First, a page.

Saturday, February 17, 2007

Consequentialism, deontology, and the aretaic turn

One debate that has dominated the attention of ethicists in the history of the modern era has been between consequentialism (the idea that the consequences of a particular action form the basis for any valid moral judgement about that action) and deontology (that decisions should be made solely or primarily by considering one's duties and the rights of others).

Jeremy Bentham and John Stuart Mill are famous for propagating utilitarianism, which is the idea that the fundamental moral rule is to strive toward the "greatest happiness for the greatest number". However, in promoting this idea they also necessarily promoted the broader doctrine of consequentialism: that is to say, the idea that the morally right thing to do in any situation is determined by the consequences of the actions under consideration.

In contrast to consequentialism, Immanuel Kant argued that moral principles were simply products of reason. Kant believed that the incorporation of consequences into moral deliberation was a deep mistake, since it would deny the necessity of practical maxims to the working of the will. According to Kant, reason requires that we conform our actions to the categorical imperative, which is an absolute duty. An important 20th-century deontologist, W.D. Ross, argued for weaker forms of duties called prima facie duties.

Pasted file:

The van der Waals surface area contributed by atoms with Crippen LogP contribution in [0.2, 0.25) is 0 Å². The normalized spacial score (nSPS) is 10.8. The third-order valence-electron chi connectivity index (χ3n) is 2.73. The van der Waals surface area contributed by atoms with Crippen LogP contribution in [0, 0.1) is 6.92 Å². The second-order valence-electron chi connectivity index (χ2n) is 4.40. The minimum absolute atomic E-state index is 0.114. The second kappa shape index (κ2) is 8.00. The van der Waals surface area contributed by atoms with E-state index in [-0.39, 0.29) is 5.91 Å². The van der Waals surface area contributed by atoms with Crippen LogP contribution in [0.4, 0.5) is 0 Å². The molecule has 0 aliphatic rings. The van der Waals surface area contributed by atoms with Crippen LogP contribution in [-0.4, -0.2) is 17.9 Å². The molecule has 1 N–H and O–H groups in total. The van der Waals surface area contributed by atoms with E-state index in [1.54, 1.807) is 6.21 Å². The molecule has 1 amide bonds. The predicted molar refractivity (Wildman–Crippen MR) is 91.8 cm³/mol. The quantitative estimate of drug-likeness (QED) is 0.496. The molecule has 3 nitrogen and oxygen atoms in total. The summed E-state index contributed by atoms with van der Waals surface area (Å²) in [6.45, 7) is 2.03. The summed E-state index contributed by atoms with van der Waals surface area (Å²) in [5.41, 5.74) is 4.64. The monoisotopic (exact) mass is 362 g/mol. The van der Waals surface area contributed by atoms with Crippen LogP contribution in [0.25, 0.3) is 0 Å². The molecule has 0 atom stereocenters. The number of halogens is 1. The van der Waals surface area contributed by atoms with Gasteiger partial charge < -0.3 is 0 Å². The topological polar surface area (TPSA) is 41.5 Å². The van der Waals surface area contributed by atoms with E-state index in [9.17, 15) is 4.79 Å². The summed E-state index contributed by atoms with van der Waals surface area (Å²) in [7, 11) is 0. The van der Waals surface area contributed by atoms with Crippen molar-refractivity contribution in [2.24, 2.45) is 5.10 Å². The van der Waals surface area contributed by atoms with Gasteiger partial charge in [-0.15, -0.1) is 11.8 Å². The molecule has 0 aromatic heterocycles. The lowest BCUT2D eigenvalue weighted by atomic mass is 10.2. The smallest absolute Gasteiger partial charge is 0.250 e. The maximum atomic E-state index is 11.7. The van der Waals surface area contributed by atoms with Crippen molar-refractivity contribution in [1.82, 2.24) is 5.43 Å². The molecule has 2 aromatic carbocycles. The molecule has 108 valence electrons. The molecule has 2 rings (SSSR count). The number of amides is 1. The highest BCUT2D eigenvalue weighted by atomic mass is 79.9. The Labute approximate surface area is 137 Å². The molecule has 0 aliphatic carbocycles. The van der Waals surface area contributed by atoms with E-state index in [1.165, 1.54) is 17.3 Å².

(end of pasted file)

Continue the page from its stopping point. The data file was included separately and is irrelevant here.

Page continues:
More recent works have emphasized the role of character in ethics, a movement known as the aretaic turn. One strain of this movement followed the work of Bernard Williams. Williams noted that rigid forms of both consequentialism and deontology demanded that people behave impartially. This, Williams argued, requires that people abandon their personal projects, and hence their personal integrity, in order to be considered moral.

G.E.M. Anscombe, in an influential paper, "Modern Moral Philosophy" (1958), revived virtue ethics as an alternative to what was seen as the entrenched positions of Kantianism and consequentialism. Aretaic perspectives have been inspired in part by research of ancient conceptions of virtue. For example, Aristotle's ethics demands that people follow the Aristotelian mean, or balance between two vices; and Confucian ethics argues that virtue consists largely in striving for harmony with other people. Virtue ethics in general has since gained some adherence and has been defended by such philosophers as Philippa Foot, Alasdair MacIntyre and Rosalind Hursthouse.